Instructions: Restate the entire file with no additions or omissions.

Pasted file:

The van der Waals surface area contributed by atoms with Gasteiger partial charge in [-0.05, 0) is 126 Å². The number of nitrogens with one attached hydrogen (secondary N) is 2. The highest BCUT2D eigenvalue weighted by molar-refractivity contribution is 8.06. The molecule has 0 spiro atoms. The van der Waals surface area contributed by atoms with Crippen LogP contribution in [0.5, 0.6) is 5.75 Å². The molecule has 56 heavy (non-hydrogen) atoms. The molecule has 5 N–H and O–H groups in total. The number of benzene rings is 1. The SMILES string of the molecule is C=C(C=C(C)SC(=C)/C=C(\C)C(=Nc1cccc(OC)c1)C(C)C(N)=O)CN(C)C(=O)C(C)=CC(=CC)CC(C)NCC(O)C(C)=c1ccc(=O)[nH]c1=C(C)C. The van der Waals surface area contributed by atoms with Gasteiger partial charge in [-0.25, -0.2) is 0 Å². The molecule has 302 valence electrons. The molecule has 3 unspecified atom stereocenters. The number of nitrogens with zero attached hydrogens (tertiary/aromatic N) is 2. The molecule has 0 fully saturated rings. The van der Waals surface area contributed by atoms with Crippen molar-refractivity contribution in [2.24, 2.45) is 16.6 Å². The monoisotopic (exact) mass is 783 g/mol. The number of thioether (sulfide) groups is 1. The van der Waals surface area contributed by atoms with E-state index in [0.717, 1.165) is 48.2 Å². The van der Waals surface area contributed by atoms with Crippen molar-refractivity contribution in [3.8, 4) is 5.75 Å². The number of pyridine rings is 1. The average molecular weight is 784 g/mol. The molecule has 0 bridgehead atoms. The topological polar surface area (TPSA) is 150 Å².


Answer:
The van der Waals surface area contributed by atoms with Gasteiger partial charge in [-0.05, 0) is 126 Å². The number of nitrogens with one attached hydrogen (secondary N) is 2. The highest BCUT2D eigenvalue weighted by molar-refractivity contribution is 8.06. The molecule has 0 spiro atoms. The van der Waals surface area contributed by atoms with Crippen LogP contribution in [0.5, 0.6) is 5.75 Å². The molecule has 56 heavy (non-hydrogen) atoms. The molecule has 5 N–H and O–H groups in total. The number of benzene rings is 1. The SMILES string of the molecule is C=C(C=C(C)SC(=C)/C=C(\C)C(=Nc1cccc(OC)c1)C(C)C(N)=O)CN(C)C(=O)C(C)=CC(=CC)CC(C)NCC(O)C(C)=c1ccc(=O)[nH]c1=C(C)C. The van der Waals surface area contributed by atoms with Gasteiger partial charge in [-0.25, -0.2) is 0 Å². The molecule has 302 valence electrons. The molecule has 3 unspecified atom stereocenters. The number of nitrogens with zero attached hydrogens (tertiary/aromatic N) is 2. The molecule has 0 fully saturated rings. The van der Waals surface area contributed by atoms with Crippen molar-refractivity contribution in [2.24, 2.45) is 16.6 Å². The monoisotopic (exact) mass is 783 g/mol. The number of thioether (sulfide) groups is 1. The van der Waals surface area contributed by atoms with E-state index in [0.717, 1.165) is 48.2 Å². The van der Waals surface area contributed by atoms with Crippen molar-refractivity contribution in [3.8, 4) is 5.75 Å². The number of pyridine rings is 1. The average molecular weight is 784 g/mol. The molecule has 0 bridgehead atoms. The topological polar surface area (TPSA) is 150 Å².